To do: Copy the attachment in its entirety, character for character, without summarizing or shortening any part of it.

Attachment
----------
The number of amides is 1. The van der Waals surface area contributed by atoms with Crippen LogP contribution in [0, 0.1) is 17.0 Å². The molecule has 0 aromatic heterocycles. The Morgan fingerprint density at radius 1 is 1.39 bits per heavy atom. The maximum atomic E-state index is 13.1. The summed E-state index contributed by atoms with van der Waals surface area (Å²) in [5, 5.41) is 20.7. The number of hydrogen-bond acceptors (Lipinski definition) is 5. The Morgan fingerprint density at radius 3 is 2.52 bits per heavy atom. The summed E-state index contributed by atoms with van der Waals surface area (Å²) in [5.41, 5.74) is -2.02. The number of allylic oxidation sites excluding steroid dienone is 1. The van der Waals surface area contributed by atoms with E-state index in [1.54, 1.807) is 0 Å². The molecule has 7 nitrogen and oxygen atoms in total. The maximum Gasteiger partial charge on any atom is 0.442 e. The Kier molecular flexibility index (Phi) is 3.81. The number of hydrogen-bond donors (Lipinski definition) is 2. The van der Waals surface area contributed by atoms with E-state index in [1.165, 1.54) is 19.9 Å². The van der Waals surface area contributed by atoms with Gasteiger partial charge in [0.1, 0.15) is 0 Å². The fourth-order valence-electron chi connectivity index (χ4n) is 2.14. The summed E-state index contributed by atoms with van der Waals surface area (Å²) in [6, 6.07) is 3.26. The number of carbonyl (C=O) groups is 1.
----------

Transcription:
The number of amides is 1. The van der Waals surface area contributed by atoms with Crippen LogP contribution in [0, 0.1) is 17.0 Å². The molecule has 0 aromatic heterocycles. The Morgan fingerprint density at radius 1 is 1.39 bits per heavy atom. The maximum atomic E-state index is 13.1. The summed E-state index contributed by atoms with van der Waals surface area (Å²) in [5, 5.41) is 20.7. The number of hydrogen-bond acceptors (Lipinski definition) is 5. The Morgan fingerprint density at radius 3 is 2.52 bits per heavy atom. The summed E-state index contributed by atoms with van der Waals surface area (Å²) in [5.41, 5.74) is -2.02. The number of allylic oxidation sites excluding steroid dienone is 1. The van der Waals surface area contributed by atoms with E-state index in [1.54, 1.807) is 0 Å². The molecule has 7 nitrogen and oxygen atoms in total. The maximum Gasteiger partial charge on any atom is 0.442 e. The Kier molecular flexibility index (Phi) is 3.81. The number of hydrogen-bond donors (Lipinski definition) is 2. The van der Waals surface area contributed by atoms with E-state index in [1.165, 1.54) is 19.9 Å². The van der Waals surface area contributed by atoms with Gasteiger partial charge in [0.1, 0.15) is 0 Å². The fourth-order valence-electron chi connectivity index (χ4n) is 2.14. The summed E-state index contributed by atoms with van der Waals surface area (Å²) in [6, 6.07) is 3.26. The number of carbonyl (C=O) groups is 1.